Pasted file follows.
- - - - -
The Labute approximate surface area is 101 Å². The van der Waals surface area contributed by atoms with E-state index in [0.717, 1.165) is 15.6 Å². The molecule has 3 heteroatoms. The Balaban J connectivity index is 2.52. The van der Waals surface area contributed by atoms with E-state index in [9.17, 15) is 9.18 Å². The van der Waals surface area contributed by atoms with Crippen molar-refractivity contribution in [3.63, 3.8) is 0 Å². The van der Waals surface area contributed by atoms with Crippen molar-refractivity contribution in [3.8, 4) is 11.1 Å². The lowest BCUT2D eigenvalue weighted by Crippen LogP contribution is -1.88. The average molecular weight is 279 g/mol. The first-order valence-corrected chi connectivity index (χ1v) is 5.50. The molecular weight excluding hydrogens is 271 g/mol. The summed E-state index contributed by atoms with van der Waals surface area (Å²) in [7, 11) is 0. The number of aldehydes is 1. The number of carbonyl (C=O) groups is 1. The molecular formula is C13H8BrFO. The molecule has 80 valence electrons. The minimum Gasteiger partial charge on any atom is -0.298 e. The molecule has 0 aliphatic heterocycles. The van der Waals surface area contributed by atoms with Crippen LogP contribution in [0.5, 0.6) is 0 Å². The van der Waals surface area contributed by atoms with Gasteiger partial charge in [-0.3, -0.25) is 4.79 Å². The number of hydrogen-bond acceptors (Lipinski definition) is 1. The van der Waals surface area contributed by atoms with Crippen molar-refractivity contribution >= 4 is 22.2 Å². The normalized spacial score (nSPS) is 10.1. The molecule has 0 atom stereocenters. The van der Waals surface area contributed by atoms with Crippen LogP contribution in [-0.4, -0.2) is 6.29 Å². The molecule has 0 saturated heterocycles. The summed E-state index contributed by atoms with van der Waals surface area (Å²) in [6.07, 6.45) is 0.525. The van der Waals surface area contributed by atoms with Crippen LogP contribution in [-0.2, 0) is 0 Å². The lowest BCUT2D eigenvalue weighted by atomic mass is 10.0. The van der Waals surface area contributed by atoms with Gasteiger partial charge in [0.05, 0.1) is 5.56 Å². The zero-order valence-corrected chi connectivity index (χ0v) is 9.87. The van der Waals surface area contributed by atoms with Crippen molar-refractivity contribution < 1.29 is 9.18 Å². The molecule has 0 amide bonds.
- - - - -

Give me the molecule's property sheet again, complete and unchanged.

The Labute approximate surface area is 101 Å². The van der Waals surface area contributed by atoms with E-state index in [0.717, 1.165) is 15.6 Å². The molecule has 3 heteroatoms. The Balaban J connectivity index is 2.52. The van der Waals surface area contributed by atoms with E-state index in [9.17, 15) is 9.18 Å². The van der Waals surface area contributed by atoms with Crippen molar-refractivity contribution in [3.63, 3.8) is 0 Å². The van der Waals surface area contributed by atoms with Crippen molar-refractivity contribution in [3.8, 4) is 11.1 Å². The lowest BCUT2D eigenvalue weighted by Crippen LogP contribution is -1.88. The average molecular weight is 279 g/mol. The first-order valence-corrected chi connectivity index (χ1v) is 5.50. The molecular weight excluding hydrogens is 271 g/mol. The summed E-state index contributed by atoms with van der Waals surface area (Å²) in [7, 11) is 0. The number of aldehydes is 1. The number of carbonyl (C=O) groups is 1. The molecular formula is C13H8BrFO. The molecule has 80 valence electrons. The minimum Gasteiger partial charge on any atom is -0.298 e. The molecule has 0 aliphatic heterocycles. The van der Waals surface area contributed by atoms with Crippen LogP contribution in [0.5, 0.6) is 0 Å². The van der Waals surface area contributed by atoms with Gasteiger partial charge in [-0.3, -0.25) is 4.79 Å². The number of hydrogen-bond acceptors (Lipinski definition) is 1. The van der Waals surface area contributed by atoms with Crippen molar-refractivity contribution >= 4 is 22.2 Å². The normalized spacial score (nSPS) is 10.1. The molecule has 0 atom stereocenters. The van der Waals surface area contributed by atoms with Crippen LogP contribution in [-0.4, -0.2) is 6.29 Å². The molecule has 0 saturated heterocycles. The summed E-state index contributed by atoms with van der Waals surface area (Å²) in [6.07, 6.45) is 0.525. The van der Waals surface area contributed by atoms with Crippen LogP contribution in [-0.2, 0) is 0 Å². The lowest BCUT2D eigenvalue weighted by atomic mass is 10.0. The van der Waals surface area contributed by atoms with Gasteiger partial charge in [0.05, 0.1) is 5.56 Å². The zero-order valence-corrected chi connectivity index (χ0v) is 9.87. The van der Waals surface area contributed by atoms with Crippen molar-refractivity contribution < 1.29 is 9.18 Å². The molecule has 0 amide bonds.